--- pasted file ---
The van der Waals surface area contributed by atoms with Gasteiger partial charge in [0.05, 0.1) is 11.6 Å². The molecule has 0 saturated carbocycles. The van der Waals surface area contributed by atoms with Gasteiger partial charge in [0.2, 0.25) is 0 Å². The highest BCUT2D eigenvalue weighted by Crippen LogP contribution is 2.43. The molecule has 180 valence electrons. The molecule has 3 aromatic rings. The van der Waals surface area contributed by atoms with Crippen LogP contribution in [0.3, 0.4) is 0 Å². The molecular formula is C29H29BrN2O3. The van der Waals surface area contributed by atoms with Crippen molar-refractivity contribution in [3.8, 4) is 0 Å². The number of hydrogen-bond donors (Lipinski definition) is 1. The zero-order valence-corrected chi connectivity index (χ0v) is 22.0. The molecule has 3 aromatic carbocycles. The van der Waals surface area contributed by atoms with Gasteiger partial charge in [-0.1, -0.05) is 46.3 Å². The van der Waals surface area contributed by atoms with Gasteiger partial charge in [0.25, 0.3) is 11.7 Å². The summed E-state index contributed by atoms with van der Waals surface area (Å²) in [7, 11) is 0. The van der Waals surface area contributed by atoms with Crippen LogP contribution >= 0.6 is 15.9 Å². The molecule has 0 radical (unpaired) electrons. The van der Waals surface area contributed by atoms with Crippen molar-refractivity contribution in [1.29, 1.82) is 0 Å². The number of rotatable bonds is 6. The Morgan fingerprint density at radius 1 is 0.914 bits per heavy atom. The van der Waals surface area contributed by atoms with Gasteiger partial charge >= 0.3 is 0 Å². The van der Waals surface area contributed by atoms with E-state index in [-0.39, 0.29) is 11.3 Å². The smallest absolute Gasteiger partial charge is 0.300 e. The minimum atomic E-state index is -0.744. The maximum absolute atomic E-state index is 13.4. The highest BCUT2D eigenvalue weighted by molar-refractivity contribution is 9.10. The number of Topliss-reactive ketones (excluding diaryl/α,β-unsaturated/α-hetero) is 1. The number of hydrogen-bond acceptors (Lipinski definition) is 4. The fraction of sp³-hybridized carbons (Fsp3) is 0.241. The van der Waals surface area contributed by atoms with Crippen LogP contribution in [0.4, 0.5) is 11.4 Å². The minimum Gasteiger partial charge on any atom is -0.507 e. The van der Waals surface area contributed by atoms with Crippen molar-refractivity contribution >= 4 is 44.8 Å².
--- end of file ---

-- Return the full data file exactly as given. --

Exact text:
The van der Waals surface area contributed by atoms with Gasteiger partial charge in [0.05, 0.1) is 11.6 Å². The molecule has 0 saturated carbocycles. The van der Waals surface area contributed by atoms with Gasteiger partial charge in [0.2, 0.25) is 0 Å². The highest BCUT2D eigenvalue weighted by Crippen LogP contribution is 2.43. The molecule has 180 valence electrons. The molecule has 3 aromatic rings. The van der Waals surface area contributed by atoms with Crippen LogP contribution in [0.3, 0.4) is 0 Å². The molecular formula is C29H29BrN2O3. The van der Waals surface area contributed by atoms with Crippen molar-refractivity contribution in [3.8, 4) is 0 Å². The number of hydrogen-bond donors (Lipinski definition) is 1. The zero-order valence-corrected chi connectivity index (χ0v) is 22.0. The molecule has 3 aromatic carbocycles. The van der Waals surface area contributed by atoms with Gasteiger partial charge in [-0.1, -0.05) is 46.3 Å². The van der Waals surface area contributed by atoms with Gasteiger partial charge in [0.25, 0.3) is 11.7 Å². The summed E-state index contributed by atoms with van der Waals surface area (Å²) in [7, 11) is 0. The van der Waals surface area contributed by atoms with Crippen LogP contribution >= 0.6 is 15.9 Å². The molecule has 0 radical (unpaired) electrons. The van der Waals surface area contributed by atoms with Crippen molar-refractivity contribution in [1.29, 1.82) is 0 Å². The number of rotatable bonds is 6. The Morgan fingerprint density at radius 1 is 0.914 bits per heavy atom. The van der Waals surface area contributed by atoms with Gasteiger partial charge >= 0.3 is 0 Å². The van der Waals surface area contributed by atoms with E-state index in [-0.39, 0.29) is 11.3 Å². The smallest absolute Gasteiger partial charge is 0.300 e. The minimum atomic E-state index is -0.744. The maximum absolute atomic E-state index is 13.4. The highest BCUT2D eigenvalue weighted by molar-refractivity contribution is 9.10. The number of Topliss-reactive ketones (excluding diaryl/α,β-unsaturated/α-hetero) is 1. The number of hydrogen-bond acceptors (Lipinski definition) is 4. The fraction of sp³-hybridized carbons (Fsp3) is 0.241. The van der Waals surface area contributed by atoms with Crippen LogP contribution in [0.4, 0.5) is 11.4 Å². The minimum Gasteiger partial charge on any atom is -0.507 e. The van der Waals surface area contributed by atoms with Crippen molar-refractivity contribution >= 4 is 44.8 Å².